Graduation Year


Document Type

Campus Only Senior Thesis

Degree Name

Bachelor of Arts



Reader 1

Judith LeMaster

Reader 2

Jennifer Groscup

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Rights Information

© 2016 Alexandra S. Tomback


The current literature on victims of sex trafficking lacks adequate research on effective therapeutic treatments for this population. This study aims to find an effective therapy for female victims of sex trafficking to treat trauma-related symptoms including PTSD, depression, anxiety, self-blame, self-esteem, and overall well-being by testing the effectiveness of eye-movement desensitization reprocessing (EMDR), trauma recovery and empowerment model (TREM), and psychoeducation. In this study, approximately 180-200 female victims of sex trafficking ages 18 or older will be randomly assigned to either the EMDR, TREM, psychoeducation, or a control-wait-list group. Trauma-related symptoms will be assessed pre-treatment (Time 1), post-treatment (Time 2), and 6- months post-treatment (Time 3) to assess the effectiveness of each intervention over time. It is expected that participants in all therapy groups will display significantly improved trauma-related symptoms compared to participants in the control-wait list group at time 2. It is further expected that participants in the TREM group will display significantly reduced self-blame and increased self-esteem and overall well-being at time 2 compared to participants in the EMDR and psychoeducation groups. Lastly, it is expected that improvement in trauma-related symptoms will be maintained from time 2 to time 3. These expected findings suggest that TREM will be the most effective long-term therapy for female victims of trafficking.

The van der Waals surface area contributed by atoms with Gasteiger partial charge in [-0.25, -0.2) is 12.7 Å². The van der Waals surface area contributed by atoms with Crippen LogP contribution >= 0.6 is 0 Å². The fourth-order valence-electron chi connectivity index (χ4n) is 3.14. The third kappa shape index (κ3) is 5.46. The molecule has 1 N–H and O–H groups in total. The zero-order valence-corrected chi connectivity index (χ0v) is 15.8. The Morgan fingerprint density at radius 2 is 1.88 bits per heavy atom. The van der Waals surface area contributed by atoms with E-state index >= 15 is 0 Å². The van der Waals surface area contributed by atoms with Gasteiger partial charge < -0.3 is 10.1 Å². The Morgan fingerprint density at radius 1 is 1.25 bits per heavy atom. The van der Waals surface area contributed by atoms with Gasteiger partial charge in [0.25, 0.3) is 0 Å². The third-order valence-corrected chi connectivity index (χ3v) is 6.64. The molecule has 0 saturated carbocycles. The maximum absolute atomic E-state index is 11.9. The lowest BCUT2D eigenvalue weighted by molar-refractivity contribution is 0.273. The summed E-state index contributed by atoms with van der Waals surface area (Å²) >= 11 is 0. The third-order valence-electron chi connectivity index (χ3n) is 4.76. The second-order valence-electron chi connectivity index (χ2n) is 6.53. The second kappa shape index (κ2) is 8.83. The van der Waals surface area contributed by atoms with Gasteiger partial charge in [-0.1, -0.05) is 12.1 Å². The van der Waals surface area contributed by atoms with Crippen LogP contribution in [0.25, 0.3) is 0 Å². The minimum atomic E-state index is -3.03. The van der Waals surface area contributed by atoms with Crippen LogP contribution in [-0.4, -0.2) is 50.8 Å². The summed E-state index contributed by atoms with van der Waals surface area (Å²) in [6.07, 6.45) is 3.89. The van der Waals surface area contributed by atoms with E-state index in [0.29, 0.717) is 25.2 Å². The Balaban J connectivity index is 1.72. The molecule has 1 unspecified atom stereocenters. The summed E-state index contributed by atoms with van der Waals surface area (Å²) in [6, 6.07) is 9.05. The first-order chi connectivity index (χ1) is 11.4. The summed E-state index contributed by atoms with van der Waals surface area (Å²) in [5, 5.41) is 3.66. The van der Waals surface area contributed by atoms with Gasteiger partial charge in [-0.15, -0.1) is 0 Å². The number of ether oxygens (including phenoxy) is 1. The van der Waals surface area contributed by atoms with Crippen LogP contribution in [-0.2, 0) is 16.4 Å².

This thesis is restricted to the Claremont Colleges current faculty, students, and staff.